Paced bottle feeding also teaches babies to develop a stronger, more organized suck on the bottle, similar to breastfeeding. It can also help breastfed babies transition to bottles and can decrease gassiness, reflux, and general digestive upset.

Switching sides during feedings allows proper stimulation and development of both sides of your baby’s body. Paced bottle feeding also mimics breastfeeding, which allows your baby to keep up breastfeeding routines even when separated from their breastfeeding parent.

How to Do Paced Bottle Feeding

There is no one perfect way to use paced bottle feeding with your baby. Go with your gut, and do what feels right for you and your baby. But these general guidelines can help.

Paced Bottle Feeding in 10 Steps

You can follow these steps when embarking on paced bottle feeding. But feel free to customize your feeding routine to suit you and your baby.

  1. Hold your baby upright or tilted back only slightly.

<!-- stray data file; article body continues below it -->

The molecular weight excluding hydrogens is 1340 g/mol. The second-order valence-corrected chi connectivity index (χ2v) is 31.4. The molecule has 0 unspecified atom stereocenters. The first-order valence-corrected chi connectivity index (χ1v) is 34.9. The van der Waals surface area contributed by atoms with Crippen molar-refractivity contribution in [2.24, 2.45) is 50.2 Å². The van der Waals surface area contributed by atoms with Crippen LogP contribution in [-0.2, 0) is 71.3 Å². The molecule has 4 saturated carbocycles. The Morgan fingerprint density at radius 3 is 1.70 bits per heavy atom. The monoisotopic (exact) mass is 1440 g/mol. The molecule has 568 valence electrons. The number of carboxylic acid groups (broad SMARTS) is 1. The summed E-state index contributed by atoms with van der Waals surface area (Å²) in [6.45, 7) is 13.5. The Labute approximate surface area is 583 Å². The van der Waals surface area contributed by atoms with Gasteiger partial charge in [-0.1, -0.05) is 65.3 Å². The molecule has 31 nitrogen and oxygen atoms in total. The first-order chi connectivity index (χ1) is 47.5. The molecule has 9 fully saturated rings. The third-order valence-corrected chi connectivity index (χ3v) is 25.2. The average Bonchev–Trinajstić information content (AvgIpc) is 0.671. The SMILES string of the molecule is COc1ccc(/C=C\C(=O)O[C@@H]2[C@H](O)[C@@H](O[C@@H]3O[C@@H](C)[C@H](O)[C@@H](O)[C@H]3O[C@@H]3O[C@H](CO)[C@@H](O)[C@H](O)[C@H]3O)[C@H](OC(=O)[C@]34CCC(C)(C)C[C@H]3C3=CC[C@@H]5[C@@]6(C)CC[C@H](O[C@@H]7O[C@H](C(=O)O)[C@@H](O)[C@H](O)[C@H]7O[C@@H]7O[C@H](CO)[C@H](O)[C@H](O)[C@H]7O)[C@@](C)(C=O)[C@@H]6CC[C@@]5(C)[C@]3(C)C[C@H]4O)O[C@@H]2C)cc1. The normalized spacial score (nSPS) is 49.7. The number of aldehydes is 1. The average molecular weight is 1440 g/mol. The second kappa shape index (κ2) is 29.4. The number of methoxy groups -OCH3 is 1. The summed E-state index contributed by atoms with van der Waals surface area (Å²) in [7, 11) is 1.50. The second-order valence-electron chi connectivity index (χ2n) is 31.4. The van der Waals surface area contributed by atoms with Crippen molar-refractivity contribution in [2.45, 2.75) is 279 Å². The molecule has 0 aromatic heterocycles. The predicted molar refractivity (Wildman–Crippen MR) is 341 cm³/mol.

2. Your baby can rest in your lap; for younger babies, you can cradle their head and neck with your arm and hand.
  3. Have them face you at eye level.
  4. Tickle your baby’s lips with the bottle nipple and wait until they open wide and “latch” onto the bottle nipple themselves.
  5. Encourage your baby to open their mouth wide while sucking on the bottle nipple.
  6. While feeding, hold the bottle horizontally rather than vertically.
  7. Try to keep the bottle nipple half full most of the time, so that the flow is slower and milk doesn’t get dumped into your baby’s mouth.
  8. Feed your baby slowly and give them periodic breaks. During these breaks, you can assess your baby for signs of fullness while allowing them time to breathe and digest.
  9. Switch which side of your body you hold your baby on, to mimic switching sides during breastfeeding.
  10. Maintain eye contact with your baby whenever possible; make the experience about connection and love.

Frequently Asked Questions